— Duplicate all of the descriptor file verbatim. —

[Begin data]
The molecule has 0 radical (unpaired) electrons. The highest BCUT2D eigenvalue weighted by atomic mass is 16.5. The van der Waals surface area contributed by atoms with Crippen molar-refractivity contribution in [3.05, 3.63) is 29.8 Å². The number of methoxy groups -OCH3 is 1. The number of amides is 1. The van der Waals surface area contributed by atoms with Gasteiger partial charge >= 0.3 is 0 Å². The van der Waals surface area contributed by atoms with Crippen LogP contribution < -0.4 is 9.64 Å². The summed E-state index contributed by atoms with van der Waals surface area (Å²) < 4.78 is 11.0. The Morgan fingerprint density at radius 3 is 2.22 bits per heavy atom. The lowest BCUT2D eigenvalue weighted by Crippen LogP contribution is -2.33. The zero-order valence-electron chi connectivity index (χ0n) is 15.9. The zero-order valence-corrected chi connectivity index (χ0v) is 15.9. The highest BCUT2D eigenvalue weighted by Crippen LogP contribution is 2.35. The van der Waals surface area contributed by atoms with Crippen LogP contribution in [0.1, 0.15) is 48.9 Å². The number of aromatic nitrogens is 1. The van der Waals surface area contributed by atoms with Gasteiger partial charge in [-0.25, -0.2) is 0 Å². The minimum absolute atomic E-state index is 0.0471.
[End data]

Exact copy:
The molecule has 0 radical (unpaired) electrons. The highest BCUT2D eigenvalue weighted by atomic mass is 16.5. The van der Waals surface area contributed by atoms with Crippen molar-refractivity contribution in [3.05, 3.63) is 29.8 Å². The number of methoxy groups -OCH3 is 1. The number of amides is 1. The van der Waals surface area contributed by atoms with Gasteiger partial charge >= 0.3 is 0 Å². The van der Waals surface area contributed by atoms with Crippen LogP contribution < -0.4 is 9.64 Å². The summed E-state index contributed by atoms with van der Waals surface area (Å²) < 4.78 is 11.0. The Morgan fingerprint density at radius 3 is 2.22 bits per heavy atom. The lowest BCUT2D eigenvalue weighted by Crippen LogP contribution is -2.33. The zero-order valence-electron chi connectivity index (χ0n) is 15.9. The zero-order valence-corrected chi connectivity index (χ0v) is 15.9. The highest BCUT2D eigenvalue weighted by Crippen LogP contribution is 2.35. The van der Waals surface area contributed by atoms with Crippen LogP contribution in [0.1, 0.15) is 48.9 Å². The number of aromatic nitrogens is 1. The van der Waals surface area contributed by atoms with Gasteiger partial charge in [-0.25, -0.2) is 0 Å². The minimum absolute atomic E-state index is 0.0471.